12:00 AM
Feb 29, 2016
 |  BioCentury  |  Product Development

Infectious enthusiasm

How oncolytic viruses are coming of age in cancer immunotherapy combinations

After over two decades of scant effectiveness against cancer, oncolytic viruses could be close to finding their place in immuno-oncology combination regimens, where they could both be potentiated by and improve response rates to checkpoint agents. Meanwhile, the next generation of viruses may become more potent on their own by doubling as gene therapy vectors to enable tissue-specific delivery of therapeutic proteins and nucleic acids.

Companies have been studying oncolytic viruses since the 1990s, but only one has been approved in the U.S.

In the first decade of the 2000s, investment was steady but modest. But financings dramatically increased following the 2011 acquisition of BioVex Inc. by Amgen Inc. for $425 million up front and up to $575 in milestones.

The deal gave Amgen Imlygic talimogene laherparepvec (T-Vec), then in Phase III testing (see "The BioVex Effect").

BioVex learned from earlier attempts that may have blunted products' efficacy in an attempt to mitigate safety concerns related to administering a replicating virus. The company deliberately engineered Imlygic for improved potency on multiple fronts. Last year the modified herpes simplex virus type 1 (HSV-1) carrying the gene for GM-CSF became the first oncolytic virus therapy approved in the U.S.

Though a game changer for the field of oncolytic viruses, Imlygic also illustrated how far the therapies still have to go to reach full potential, when patients with more advanced disease fared poorer than expected in its Phase III program.

Adding checkpoint agents to oncolytic viruses could be one way to improve responses in more patients, as it is now understood these agents may synergistically improve each other's efficacy in ways that could better address larger or more distant lesions. Most if not all oncolytic virus players plan to combine their therapies with checkpoint agents, and already a few pharmas have started to test combinations.

Atlas Venture's Jason Rhodes said the VC chose to invest in oncolytic platform play Replimune Ltd. last year in part because of the expectation that the viruses will become hot commodities for combination regimens.

"Our view is anyone in the immuno-oncology space should have an oncolytic virus, and people may in fact want different ones, depending on what specific products they have in their portfolio," he said.

Oncolytic virus companies are also building on the idea that the viruses themselves can express proteins that complement their activity. In addition to delivering immunomodulatory proteins like GM-CSF, several companies are using viruses to deliver their own checkpoint agents, modify protein expression in tumorsin vivo, or track viral spread and activity.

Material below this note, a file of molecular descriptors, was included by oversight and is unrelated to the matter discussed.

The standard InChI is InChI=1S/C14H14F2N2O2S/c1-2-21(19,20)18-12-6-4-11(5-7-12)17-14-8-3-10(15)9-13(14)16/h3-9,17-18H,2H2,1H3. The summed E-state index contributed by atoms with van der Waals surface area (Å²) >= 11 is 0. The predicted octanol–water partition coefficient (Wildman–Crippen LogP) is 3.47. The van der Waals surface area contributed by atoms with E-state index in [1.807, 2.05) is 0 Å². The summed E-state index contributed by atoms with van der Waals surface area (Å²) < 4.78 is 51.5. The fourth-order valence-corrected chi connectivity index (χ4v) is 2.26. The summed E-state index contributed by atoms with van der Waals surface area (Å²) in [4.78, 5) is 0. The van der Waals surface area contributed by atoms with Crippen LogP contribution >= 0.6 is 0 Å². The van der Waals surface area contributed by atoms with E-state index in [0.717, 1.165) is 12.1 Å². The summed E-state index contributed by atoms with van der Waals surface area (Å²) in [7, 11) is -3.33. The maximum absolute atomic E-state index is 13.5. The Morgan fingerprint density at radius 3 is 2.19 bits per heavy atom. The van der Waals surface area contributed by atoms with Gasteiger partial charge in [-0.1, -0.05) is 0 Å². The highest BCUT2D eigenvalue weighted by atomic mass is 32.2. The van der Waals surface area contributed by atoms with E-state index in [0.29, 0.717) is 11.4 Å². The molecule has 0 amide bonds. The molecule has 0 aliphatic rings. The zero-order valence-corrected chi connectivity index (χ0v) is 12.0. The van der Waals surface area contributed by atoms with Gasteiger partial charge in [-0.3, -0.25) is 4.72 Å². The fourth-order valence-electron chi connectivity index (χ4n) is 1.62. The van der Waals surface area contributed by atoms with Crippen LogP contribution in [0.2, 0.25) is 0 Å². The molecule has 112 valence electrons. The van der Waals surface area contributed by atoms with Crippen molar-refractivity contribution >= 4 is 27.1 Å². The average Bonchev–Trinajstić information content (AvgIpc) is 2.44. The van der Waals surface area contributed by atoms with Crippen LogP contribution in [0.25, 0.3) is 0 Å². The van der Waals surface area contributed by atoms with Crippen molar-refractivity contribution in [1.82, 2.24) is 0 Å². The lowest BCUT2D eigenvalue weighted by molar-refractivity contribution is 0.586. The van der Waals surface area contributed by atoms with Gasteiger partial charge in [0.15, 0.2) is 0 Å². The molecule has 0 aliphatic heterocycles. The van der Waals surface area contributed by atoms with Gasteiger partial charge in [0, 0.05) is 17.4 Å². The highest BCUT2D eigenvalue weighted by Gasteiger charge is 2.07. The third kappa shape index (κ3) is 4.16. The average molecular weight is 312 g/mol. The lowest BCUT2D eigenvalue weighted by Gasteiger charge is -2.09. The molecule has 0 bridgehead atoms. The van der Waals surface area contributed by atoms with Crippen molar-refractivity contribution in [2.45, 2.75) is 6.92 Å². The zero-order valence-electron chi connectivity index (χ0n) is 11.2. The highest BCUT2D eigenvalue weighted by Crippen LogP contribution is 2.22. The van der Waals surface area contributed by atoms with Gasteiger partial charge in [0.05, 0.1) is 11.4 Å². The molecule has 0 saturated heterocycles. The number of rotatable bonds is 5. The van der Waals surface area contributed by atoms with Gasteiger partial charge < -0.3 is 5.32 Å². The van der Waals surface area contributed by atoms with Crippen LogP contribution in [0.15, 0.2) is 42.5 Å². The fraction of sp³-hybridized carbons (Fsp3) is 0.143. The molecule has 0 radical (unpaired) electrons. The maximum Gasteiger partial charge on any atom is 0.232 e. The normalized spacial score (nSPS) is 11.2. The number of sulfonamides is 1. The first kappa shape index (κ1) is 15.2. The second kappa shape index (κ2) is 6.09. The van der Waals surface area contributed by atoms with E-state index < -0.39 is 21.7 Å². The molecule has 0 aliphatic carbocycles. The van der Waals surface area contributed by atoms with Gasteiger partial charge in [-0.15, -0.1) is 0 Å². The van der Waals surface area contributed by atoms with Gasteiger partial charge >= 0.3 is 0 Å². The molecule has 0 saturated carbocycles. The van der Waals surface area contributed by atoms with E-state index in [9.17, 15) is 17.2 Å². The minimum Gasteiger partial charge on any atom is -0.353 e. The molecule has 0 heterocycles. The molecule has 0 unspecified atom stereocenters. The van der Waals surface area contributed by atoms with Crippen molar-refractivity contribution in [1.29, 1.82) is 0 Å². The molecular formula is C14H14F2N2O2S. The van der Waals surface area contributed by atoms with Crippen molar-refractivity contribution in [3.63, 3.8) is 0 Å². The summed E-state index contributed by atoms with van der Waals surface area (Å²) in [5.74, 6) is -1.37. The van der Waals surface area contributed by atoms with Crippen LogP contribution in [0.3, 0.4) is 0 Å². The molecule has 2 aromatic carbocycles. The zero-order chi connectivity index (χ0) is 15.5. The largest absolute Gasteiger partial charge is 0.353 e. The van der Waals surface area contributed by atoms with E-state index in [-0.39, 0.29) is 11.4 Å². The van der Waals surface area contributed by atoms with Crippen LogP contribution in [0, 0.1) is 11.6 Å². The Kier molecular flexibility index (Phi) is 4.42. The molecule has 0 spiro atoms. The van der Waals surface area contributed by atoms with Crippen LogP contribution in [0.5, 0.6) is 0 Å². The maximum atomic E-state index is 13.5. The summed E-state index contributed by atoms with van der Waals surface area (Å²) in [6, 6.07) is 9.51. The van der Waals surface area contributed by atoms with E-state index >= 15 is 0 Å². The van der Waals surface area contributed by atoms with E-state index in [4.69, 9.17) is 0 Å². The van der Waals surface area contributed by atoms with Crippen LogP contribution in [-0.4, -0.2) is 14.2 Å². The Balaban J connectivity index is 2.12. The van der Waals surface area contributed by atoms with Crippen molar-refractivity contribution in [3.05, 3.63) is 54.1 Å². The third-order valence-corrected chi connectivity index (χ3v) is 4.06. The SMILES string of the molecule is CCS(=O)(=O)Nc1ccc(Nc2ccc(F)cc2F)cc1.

One major unresolved question is whether it is better to give the viruses locally or systemically. While systemic administration may be easier and doesn't require an accessible tumor, the virus must find its way to tumors and reach therapeutic concentrations before the immune system learns to recognize and disarm the invader.

Preceded by caution

An oncolytic virus preferentially infects cancerous cells over normal cells and kills the infected cancer cells by replicating within them, leading to lysis.

In the 1990s, Onyx Pharmaceuticals Inc. became the first company to engineer a virus meant to fight cancer. But Onyx's program showed little cell-killing activity, and the program was scuttled in 2003.

In 2005, China approved the first oncolytic virus, Oncorine (H101) from Shanghai Sunway Biotech Co. Ltd., to treat head and neck cancer. Oncorine is a modified adenovirus with deletion of an E1B-55kd segment.

It would be another decade before Imlygic's approval in the U.S. One of the main challenges was an overabundance of caution about the safety of administering replicating viruses, according to Oncolytics Biotech Inc. Chairman, President and CEO Brad Thompson.

"People in the initial trials were quite cautious with the viruses, and may have overattenuated them because it wasn't known how safe it would be," said Robert Coffin, CEO of Replimune and founder and CTO of BioVex.

In fact the viruses have...

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